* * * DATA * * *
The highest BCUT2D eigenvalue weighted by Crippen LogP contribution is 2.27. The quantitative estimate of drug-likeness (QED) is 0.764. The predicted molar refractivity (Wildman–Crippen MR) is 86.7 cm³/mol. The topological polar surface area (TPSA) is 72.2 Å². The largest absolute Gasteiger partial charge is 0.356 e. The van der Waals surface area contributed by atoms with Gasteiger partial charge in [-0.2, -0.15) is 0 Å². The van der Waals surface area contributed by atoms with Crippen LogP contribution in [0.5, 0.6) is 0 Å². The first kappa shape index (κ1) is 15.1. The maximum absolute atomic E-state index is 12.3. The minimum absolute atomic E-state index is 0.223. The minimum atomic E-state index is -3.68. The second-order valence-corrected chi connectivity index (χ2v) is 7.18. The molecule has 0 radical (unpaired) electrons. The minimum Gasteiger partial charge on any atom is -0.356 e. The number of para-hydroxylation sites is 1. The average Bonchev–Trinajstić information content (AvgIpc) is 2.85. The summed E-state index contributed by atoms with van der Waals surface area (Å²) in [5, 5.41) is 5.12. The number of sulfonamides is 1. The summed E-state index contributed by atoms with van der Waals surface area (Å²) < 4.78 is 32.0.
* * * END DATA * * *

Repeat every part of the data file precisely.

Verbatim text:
The highest BCUT2D eigenvalue weighted by Crippen LogP contribution is 2.27. The quantitative estimate of drug-likeness (QED) is 0.764. The predicted molar refractivity (Wildman–Crippen MR) is 86.7 cm³/mol. The topological polar surface area (TPSA) is 72.2 Å². The largest absolute Gasteiger partial charge is 0.356 e. The van der Waals surface area contributed by atoms with Gasteiger partial charge in [-0.2, -0.15) is 0 Å². The van der Waals surface area contributed by atoms with Crippen LogP contribution in [0.5, 0.6) is 0 Å². The first kappa shape index (κ1) is 15.1. The maximum absolute atomic E-state index is 12.3. The minimum absolute atomic E-state index is 0.223. The minimum atomic E-state index is -3.68. The second-order valence-corrected chi connectivity index (χ2v) is 7.18. The molecule has 0 radical (unpaired) electrons. The minimum Gasteiger partial charge on any atom is -0.356 e. The number of para-hydroxylation sites is 1. The average Bonchev–Trinajstić information content (AvgIpc) is 2.85. The summed E-state index contributed by atoms with van der Waals surface area (Å²) in [5, 5.41) is 5.12. The number of sulfonamides is 1. The summed E-state index contributed by atoms with van der Waals surface area (Å²) < 4.78 is 32.0.